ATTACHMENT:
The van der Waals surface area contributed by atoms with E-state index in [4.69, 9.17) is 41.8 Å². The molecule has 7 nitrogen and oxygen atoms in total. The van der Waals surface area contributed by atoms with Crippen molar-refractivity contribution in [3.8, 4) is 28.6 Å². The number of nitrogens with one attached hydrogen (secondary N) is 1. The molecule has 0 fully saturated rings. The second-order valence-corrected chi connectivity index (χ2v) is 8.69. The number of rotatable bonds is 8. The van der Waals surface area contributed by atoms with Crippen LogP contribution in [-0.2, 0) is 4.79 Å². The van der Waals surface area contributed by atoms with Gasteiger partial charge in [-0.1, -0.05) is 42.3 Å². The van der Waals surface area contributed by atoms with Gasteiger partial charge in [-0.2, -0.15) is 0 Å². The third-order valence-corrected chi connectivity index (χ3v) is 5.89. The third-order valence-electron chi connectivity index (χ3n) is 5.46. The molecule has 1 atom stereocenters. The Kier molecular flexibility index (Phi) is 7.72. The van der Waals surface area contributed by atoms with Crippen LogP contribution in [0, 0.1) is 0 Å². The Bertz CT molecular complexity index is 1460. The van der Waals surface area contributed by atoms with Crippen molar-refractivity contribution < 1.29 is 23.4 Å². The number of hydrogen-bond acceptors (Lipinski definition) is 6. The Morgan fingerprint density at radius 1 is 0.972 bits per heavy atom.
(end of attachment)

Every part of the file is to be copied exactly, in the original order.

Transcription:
The van der Waals surface area contributed by atoms with E-state index in [4.69, 9.17) is 41.8 Å². The molecule has 7 nitrogen and oxygen atoms in total. The van der Waals surface area contributed by atoms with Crippen molar-refractivity contribution in [3.8, 4) is 28.6 Å². The number of nitrogens with one attached hydrogen (secondary N) is 1. The molecule has 0 fully saturated rings. The second-order valence-corrected chi connectivity index (χ2v) is 8.69. The number of rotatable bonds is 8. The van der Waals surface area contributed by atoms with Crippen LogP contribution in [-0.2, 0) is 4.79 Å². The van der Waals surface area contributed by atoms with Gasteiger partial charge in [-0.1, -0.05) is 42.3 Å². The van der Waals surface area contributed by atoms with Gasteiger partial charge in [-0.2, -0.15) is 0 Å². The third-order valence-corrected chi connectivity index (χ3v) is 5.89. The third-order valence-electron chi connectivity index (χ3n) is 5.46. The molecule has 1 atom stereocenters. The Kier molecular flexibility index (Phi) is 7.72. The van der Waals surface area contributed by atoms with Crippen LogP contribution in [0, 0.1) is 0 Å². The Bertz CT molecular complexity index is 1460. The van der Waals surface area contributed by atoms with Crippen molar-refractivity contribution < 1.29 is 23.4 Å². The number of hydrogen-bond acceptors (Lipinski definition) is 6. The Morgan fingerprint density at radius 1 is 0.972 bits per heavy atom.